Oil of Every Pearl’s Un-Insides sets Sophie apart from contemporaries and is an astonishing peek into the metaphysical future of pop music. Funneling her heartfelt experience as a trans woman through contrasting moments of post-industrial calamity (“Pony Boy”) across virgin grounds of experimental sounds, the album may sound alien. But it’s also the most human record of the year.
15. Deafheaven – Ordinary Corrupt Human Love
Often deemed the illegitimate child of the black metal scene, Deafheaven angered metalheads even more with the release of its fourth LP, Ordinary Corrupt Human Love. With genre elitists left irritated by the hype surrounding Deafheaven’s rise to success, the California band continued to mature its sound with a project containing some of their most beautiful moments ever recorded.
Exploring post-rock passages mixed with elements of dark folk and even a bit of dream-pop, Ordinary Corrupt Human Love’s melodic nature is closer in spirit to Slowdive’s Pygmalion than it is to the band’s genre-defining achievement, Sunbather. With moving chorus melodies and crescendoing guitars buttressing the album’s splendor, there is enough here to warrant Ordinary Corrupt Human Love as Deafheaven’s most immersive and impressive work.
14. Car Seat Headrest – Twin Fantasy
Though including Twin Fantasy may be cheating—it was initially released in 2011—Car Seat Headrest’s decision to re-record its coming-of-age classic has given the record new life. With better equipment and more money to throw around, the band’s renovation of this dance-punk gem was a move that made perfect sense. Clearer, cleaner and more dynamic, Twin Fantasy is a different beast compared to its lo-fi descendent. Lyrically and thematically, there is nothing new to say about it, but it will remind long-time listeners of the stirring emotional core beneath Will Toledo’s snarky and addictive storytelling.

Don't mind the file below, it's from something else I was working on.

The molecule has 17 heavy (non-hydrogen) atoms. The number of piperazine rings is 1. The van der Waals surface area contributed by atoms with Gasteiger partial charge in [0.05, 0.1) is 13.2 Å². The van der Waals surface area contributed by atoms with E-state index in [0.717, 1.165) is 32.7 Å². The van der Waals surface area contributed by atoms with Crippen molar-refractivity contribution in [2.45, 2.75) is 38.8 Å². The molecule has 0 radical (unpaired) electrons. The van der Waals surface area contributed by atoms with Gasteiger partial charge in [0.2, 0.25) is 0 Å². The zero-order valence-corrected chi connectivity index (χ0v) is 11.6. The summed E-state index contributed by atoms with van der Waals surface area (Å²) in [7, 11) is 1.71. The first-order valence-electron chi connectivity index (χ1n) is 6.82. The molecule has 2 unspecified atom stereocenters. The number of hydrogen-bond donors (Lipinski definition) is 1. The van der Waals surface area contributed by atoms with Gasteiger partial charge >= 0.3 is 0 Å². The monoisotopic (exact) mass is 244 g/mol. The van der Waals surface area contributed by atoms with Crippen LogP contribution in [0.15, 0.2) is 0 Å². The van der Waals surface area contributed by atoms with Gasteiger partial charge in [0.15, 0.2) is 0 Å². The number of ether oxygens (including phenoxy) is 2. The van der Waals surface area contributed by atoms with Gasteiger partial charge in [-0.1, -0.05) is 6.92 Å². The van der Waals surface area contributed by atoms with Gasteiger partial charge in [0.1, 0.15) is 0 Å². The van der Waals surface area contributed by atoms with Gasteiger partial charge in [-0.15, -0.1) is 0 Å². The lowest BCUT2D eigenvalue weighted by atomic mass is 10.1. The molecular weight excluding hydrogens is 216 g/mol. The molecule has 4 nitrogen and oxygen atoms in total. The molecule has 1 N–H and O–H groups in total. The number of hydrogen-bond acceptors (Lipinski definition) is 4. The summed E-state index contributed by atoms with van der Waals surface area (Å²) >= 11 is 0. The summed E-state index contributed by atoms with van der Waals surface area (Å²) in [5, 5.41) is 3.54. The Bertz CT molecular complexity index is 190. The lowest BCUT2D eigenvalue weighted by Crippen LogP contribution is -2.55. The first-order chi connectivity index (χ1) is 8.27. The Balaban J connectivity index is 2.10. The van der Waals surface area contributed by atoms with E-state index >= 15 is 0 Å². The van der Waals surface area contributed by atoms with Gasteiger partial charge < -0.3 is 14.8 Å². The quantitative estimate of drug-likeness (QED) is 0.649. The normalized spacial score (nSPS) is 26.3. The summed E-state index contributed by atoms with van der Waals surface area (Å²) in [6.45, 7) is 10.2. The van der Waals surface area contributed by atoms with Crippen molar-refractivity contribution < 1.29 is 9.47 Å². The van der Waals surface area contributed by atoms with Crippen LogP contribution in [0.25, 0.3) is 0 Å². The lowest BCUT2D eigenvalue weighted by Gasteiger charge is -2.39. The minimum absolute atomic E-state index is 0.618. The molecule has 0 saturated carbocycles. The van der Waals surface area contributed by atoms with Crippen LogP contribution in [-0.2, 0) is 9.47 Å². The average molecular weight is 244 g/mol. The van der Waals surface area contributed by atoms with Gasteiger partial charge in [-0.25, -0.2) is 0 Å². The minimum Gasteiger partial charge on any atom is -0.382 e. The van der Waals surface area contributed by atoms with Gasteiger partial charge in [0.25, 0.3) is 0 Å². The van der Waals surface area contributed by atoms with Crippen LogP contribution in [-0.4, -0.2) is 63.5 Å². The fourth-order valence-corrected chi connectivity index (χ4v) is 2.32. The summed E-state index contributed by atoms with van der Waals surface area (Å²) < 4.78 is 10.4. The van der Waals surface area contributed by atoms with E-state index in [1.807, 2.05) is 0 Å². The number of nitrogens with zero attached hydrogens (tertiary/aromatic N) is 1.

13. Ought – Room Inside The World
Room Inside The World is an album perfectly pitched between delusion and hope, tension and release. But the most profound aspect of Ought’s new direction is that the band finally uncovers its inventive, vulnerable core, and it’s all the more magical and reinvigorating with Tim Darcy leading the progression.
12. Shame – Songs of Praise
This was one helluva year for punk rock, and one band that helped make that happen was U.K.’s Shame, with its debut, Songs of Praise. A hip and youthful post-punk record, Songs of Praise is an album that embraces honesty through anger. Exploring the angst and anxiety that bridges the gap between millennials and Generation Z, each one of frontman Charlie Steen’s words are felt deeply. Take this urgently resonant verse from the track “Concrete” as example: “Do you feel alone?/ Do you feel replaced?/ Fearing the unknown?/ Craving escape?”
Though many of the songs explore abrasively depressing topics and sentiments befitting of the post-Brexit era, there’s a maturity rarely experienced in bands this wet behind the ears. While its sound isn’t entirely original—think Hüsker Dü meets Protomartyr—Shame embraces the reality that it is a young band barely tapping into its immense potential. Shame dares to bask in the glory of its influences and unafraid to say something worthwhile.
11. Porches – The House
With The House’s polished exterior and increased sonic intricacy, Porches’ latest manages to emanate a warm, welcoming intimacy that is rarely experienced with pop music today. Even though The House embraces paranoia and a long-standing pain suggestive of doubt and ambiguity, a magnified level of optimism surfaces that has been relatively absent in Aaron Maine’ past material.